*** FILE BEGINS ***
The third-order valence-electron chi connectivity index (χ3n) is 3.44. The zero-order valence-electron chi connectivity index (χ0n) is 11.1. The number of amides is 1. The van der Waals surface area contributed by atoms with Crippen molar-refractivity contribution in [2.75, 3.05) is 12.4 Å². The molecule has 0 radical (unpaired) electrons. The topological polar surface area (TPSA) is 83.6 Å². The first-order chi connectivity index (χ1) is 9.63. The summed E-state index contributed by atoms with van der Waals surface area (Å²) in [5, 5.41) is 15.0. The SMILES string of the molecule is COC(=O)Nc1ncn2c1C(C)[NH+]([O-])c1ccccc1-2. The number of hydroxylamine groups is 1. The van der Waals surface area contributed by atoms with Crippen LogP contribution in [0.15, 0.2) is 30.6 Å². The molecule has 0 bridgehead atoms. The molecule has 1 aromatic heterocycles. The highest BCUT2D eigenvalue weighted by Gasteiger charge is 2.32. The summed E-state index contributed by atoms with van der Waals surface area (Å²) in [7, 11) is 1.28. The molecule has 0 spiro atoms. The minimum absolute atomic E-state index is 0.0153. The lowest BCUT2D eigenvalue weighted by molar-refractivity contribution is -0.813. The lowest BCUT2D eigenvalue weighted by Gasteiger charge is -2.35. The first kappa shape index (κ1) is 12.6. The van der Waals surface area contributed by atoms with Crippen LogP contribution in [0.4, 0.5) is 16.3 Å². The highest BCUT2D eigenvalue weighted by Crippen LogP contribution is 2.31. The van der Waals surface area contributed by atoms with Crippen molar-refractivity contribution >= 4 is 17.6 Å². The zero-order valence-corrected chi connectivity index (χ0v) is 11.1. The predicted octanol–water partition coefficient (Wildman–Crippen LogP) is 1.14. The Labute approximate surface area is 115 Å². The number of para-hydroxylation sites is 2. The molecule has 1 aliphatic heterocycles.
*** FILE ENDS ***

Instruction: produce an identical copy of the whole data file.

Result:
The third-order valence-electron chi connectivity index (χ3n) is 3.44. The zero-order valence-electron chi connectivity index (χ0n) is 11.1. The number of amides is 1. The van der Waals surface area contributed by atoms with Crippen molar-refractivity contribution in [2.75, 3.05) is 12.4 Å². The molecule has 0 radical (unpaired) electrons. The topological polar surface area (TPSA) is 83.6 Å². The first-order chi connectivity index (χ1) is 9.63. The summed E-state index contributed by atoms with van der Waals surface area (Å²) in [5, 5.41) is 15.0. The SMILES string of the molecule is COC(=O)Nc1ncn2c1C(C)[NH+]([O-])c1ccccc1-2. The number of hydroxylamine groups is 1. The van der Waals surface area contributed by atoms with Crippen LogP contribution in [0.15, 0.2) is 30.6 Å². The molecule has 0 bridgehead atoms. The molecule has 1 aromatic heterocycles. The highest BCUT2D eigenvalue weighted by Gasteiger charge is 2.32. The summed E-state index contributed by atoms with van der Waals surface area (Å²) in [7, 11) is 1.28. The molecule has 0 spiro atoms. The minimum absolute atomic E-state index is 0.0153. The lowest BCUT2D eigenvalue weighted by molar-refractivity contribution is -0.813. The lowest BCUT2D eigenvalue weighted by Gasteiger charge is -2.35. The first kappa shape index (κ1) is 12.6. The van der Waals surface area contributed by atoms with Crippen LogP contribution in [0.4, 0.5) is 16.3 Å². The highest BCUT2D eigenvalue weighted by Crippen LogP contribution is 2.31. The van der Waals surface area contributed by atoms with Crippen molar-refractivity contribution >= 4 is 17.6 Å². The zero-order valence-corrected chi connectivity index (χ0v) is 11.1. The predicted octanol–water partition coefficient (Wildman–Crippen LogP) is 1.14. The Labute approximate surface area is 115 Å². The number of para-hydroxylation sites is 2. The molecule has 1 aliphatic heterocycles.